Ronald Coase

Ronald Coase.

Ronald Harry Coase (December 29, 1910September 2, 2013) was a British economist and the Clifton R. Musser Professor Emeritus of Economics at the University of Chicago Law School.


  • The traditional approach has tended to obscure the nature of the choice that has to be made. The question is commonly thought of as one in which A inflicts harm on B and what has to be decided is: how should we restrain A? But this is wrong. We are dealing with a problem of a reciprocal nature. To avoid the harm to B would inflict harm on A. The real question that has to be decided is: should A be allowed to harm B or should B be allowed to harm A?
    • R.H. Coase "The Problem of Social Cost." Journal of Law and Economics, Vol. 3. (Oct., 1960), pp. 1-44: About externality
  • In my youth it was said that what was too silly to be said may be sung. In modern economics it may be put into mathematics.
    • Ronald Coase (1988). The firm, the market and the law. Chicago London: The University of Chicago press: Ch. 6. A remark on "The problem of social cost", last sentence
  • I can't remember [of a good regulation]. Regulation of transport, regulation of agriculture—agriculture is a, zoning is z. You know, you go from a to z, they are all bad. There were so many studies, and the result was quite universal: The effects were bad.
  • If economists wished to study the horse, they wouldn't go and look at horses. They'd sit in their studies and say to themselves, "what would I do if I were a horse?"
    • R.H. Coase in speech to the "International Society of New Institutional Economics" the 17 September 1999, Washington DC. He claims he was quoting fellow economist Ely Devons which reportedly said this in a meeting

The Nature of the Firm (1937)Edit

Ronald Coase "The nature of the firm." Economica 4.16 (1937): 386-405.

  • Outside the firm, price movements direct production, which is co-ordinated through a series of exchange transactions on the market. Within a firm, these market transactions are eliminated and in place of the complicated market structure with exchange transactions is substituted the entrepreneur-co-ordinator, who directs production.
    • p. 333
  • It is clear that these are alternative methods of co-ordinating production. Yet, having regard to the fact that, if production is regulated by price movements, production could be carried on without any organization at all might we ask, why is there any organization?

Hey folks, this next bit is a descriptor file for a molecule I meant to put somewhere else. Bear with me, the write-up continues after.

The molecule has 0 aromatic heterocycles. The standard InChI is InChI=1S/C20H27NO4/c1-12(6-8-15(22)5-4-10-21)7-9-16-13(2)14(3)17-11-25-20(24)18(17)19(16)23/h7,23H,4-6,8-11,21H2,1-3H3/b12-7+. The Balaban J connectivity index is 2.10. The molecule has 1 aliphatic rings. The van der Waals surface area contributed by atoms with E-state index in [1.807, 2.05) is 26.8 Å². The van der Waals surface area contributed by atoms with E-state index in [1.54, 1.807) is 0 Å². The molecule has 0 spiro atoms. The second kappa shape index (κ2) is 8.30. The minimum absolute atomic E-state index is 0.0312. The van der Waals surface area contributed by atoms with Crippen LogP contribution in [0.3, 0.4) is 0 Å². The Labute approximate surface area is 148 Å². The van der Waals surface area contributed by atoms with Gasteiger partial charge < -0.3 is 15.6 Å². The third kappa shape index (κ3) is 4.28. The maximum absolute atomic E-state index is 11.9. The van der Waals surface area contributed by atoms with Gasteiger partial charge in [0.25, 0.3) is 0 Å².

• p. 388
  • A firm consist of the system of relationships which comes into existence when the direction of resources is dependent on an entrepreneur... As a firm gets larger, there may be decreasing returns to the entrepreneur function, that is, the costs of organizing additional transactions within the firm may rise.
    • p. 388-9 as cited in: E. Wayne Nafziger (2012) Economic Development. p. 386

"How should economists choose?" (1981)Edit

R.H. Coase "How should economists choose?" Warren Nutter Lecture, 1981. Reprinted in Essays on Economics and Economists (1994/2012)

  • But a theory is not like an airline or bus timetable. We are not interested simply in the accuracy of its predictions. A theory also serves as a base for thinking. It helps us to understand what is going on by enabling us to organize our thoughts. Faced with a choice between a theory which predicts well but gives us little insight into how the system works and one which gives us this insight but predicts badly, I would choose the latter, and I am inclined to think that most economists would do the same.
    • p. 16-17
  • If you torture the data enough, nature will always confess.
    • p. 27.
    • Coase states that he said this in a talk at the University of Virginia in the early 1960s and that this saying, "in a somewhat altered form, has taken its place in the statistical literature."
      • Alternative: "If you torture the data long enough, it will confess."
        • Cited in: Gordon Tullock, "A Comment on Daniel Klein's 'A Plea to Economists Who Favor Liberty'", Eastern Economic Journal, Spring 2001.

Quotes about CoaseEdit

  • Writers after Coase have referred to the authority structure of the firm as a "visible hand" that works in combination with Smith's invisible hand. The everyday fact that employers exercise power over their employees — not news to most employees — had been a central theme in Marx's economics, but it was (and generally continues to be) overlooked by most neoclassical economists. Early in his studies Coase noted the similarity between the hierarchical organization of capitalist firms, with their reliance on command relations, and the then-existing system of centralized economic planning in the Communist countries, where production was carried out in accordance with orders from higher authorities and where market competition played little role.
    • Samuel Bowles, Richard Edwards, and Frank Roosevelt. Understanding Capitalism: Competition, Command, and Change (3rd ed., 2005), p. 85

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